Characterization of transcriptional modulators involved in exercise-induced adaptive remodeling of skeletal muscle

Schneider-Heieck, Konstantin. Characterization of transcriptional modulators involved in exercise-induced adaptive remodeling of skeletal muscle. 2023, Doctoral Thesis, University of Basel, Faculty of Science.

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Regular exercise is a cornerstone of health and longevity, especially in a society marked by increasing age and sedentary behavior. Skeletal muscle, the primary organ for locomotion, exhibits extraordinary plasticity, with the ability to adapt to repeated perturbations such as exercise. Adaptive remodeling of skeletal muscle in response to endurance exercise induces a series of changes in the tissue encompassing elevated metabolic capacity, mitochondrial content and vascularization. These adaptive mechanisms are predicated on the perturbation of cellular homeostasis during the individual exercise bout. The muscle senses these perturbations and reacts with a transcriptional network, unfolding in the hours post-exercise. This exercise-induced response encompasses the blueprint for short-term reestablishment of cellular homeostasis and long-term adaptive remodeling of skeletal muscle. Elucidating this intricate network and characterizing its key players contributes to our comprehension of what constitutes healthy muscle and holds potential for new therapeutic avenues treating conditions caused by a sedentary lifestyle. This dissertation advances our understanding of two key regulators within this network – the transcription factor Krüppel-like factor 5 (Klf5) and the transcriptional coactivator peroxisome proliferator-activated receptor-gamma coactivator 1alpha (PGC-1α). We identified Klf5 as a crucial regulator of the adaptive remodeling of lipid metabolism within muscle in response to exercise – a fundamental process to increase endurance-exercise performance and metabolic health. For PGC-1α, a rather well researched player in the adaptive remodeling of skeletal muscle, we deliver a comprehensive overview of the isoforms induced by endurance exercise, identifying novel PGC-1α-variants, providing further insight into the regulation of this focal player of exercise adaptation. This thesis thus provides insights into the molecular regulators governing adaptive remodeling of skeletal muscle.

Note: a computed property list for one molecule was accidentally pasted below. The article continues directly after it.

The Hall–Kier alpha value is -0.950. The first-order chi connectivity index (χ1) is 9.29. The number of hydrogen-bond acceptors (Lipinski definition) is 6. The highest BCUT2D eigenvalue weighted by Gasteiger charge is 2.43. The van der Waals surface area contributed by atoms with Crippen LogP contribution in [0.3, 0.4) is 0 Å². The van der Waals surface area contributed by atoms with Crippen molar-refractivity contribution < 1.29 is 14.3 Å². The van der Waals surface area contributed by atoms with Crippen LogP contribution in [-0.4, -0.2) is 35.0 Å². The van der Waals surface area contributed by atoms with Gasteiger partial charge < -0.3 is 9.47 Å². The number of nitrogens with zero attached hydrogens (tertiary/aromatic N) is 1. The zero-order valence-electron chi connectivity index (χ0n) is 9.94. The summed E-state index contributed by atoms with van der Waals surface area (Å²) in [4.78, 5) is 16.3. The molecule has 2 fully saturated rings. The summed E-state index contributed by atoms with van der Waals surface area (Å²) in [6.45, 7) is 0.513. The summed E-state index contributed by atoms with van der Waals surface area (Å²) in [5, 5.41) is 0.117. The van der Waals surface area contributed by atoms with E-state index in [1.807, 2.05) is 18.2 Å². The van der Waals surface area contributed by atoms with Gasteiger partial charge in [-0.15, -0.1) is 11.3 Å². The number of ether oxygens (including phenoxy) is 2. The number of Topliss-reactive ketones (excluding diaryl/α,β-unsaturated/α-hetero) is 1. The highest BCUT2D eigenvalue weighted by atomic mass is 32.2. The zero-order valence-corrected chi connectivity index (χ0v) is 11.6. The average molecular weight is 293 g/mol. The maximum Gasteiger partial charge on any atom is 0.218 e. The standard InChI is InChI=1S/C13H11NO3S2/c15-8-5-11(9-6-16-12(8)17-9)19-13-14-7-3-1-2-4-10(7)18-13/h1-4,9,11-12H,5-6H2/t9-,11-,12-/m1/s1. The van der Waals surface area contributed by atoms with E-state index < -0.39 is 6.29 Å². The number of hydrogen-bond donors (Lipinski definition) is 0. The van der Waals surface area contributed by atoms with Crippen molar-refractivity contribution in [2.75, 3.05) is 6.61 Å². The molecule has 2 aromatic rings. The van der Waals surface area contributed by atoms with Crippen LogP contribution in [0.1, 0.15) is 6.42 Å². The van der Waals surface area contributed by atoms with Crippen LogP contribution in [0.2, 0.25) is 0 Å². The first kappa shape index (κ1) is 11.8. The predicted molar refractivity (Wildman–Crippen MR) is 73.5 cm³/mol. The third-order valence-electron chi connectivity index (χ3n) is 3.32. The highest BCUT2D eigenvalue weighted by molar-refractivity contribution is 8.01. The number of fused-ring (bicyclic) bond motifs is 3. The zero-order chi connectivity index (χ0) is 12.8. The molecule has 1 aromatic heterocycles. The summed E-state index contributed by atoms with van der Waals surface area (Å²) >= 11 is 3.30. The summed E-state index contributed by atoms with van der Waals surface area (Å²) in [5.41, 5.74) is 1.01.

Advisors:Handschin, Christoph
Committee Members:Rüegg, Markus A. and De Bock, Katrien
Faculties and Departments:05 Faculty of Science > Departement Biozentrum > Growth & Development > Growth & Development (Handschin)
UniBasel Contributors:Handschin, Christoph and Rüegg, Markus A.
Item Type:Thesis
Thesis Subtype:Doctoral Thesis
Thesis no:15228
Thesis status:Complete
Number of Pages:103
Identification Number:
  • urn: urn:nbn:ch:bel-bau-diss152280
edoc DOI:
Last Modified:16 Jan 2024 05:30
Deposited On:15 Jan 2024 14:00

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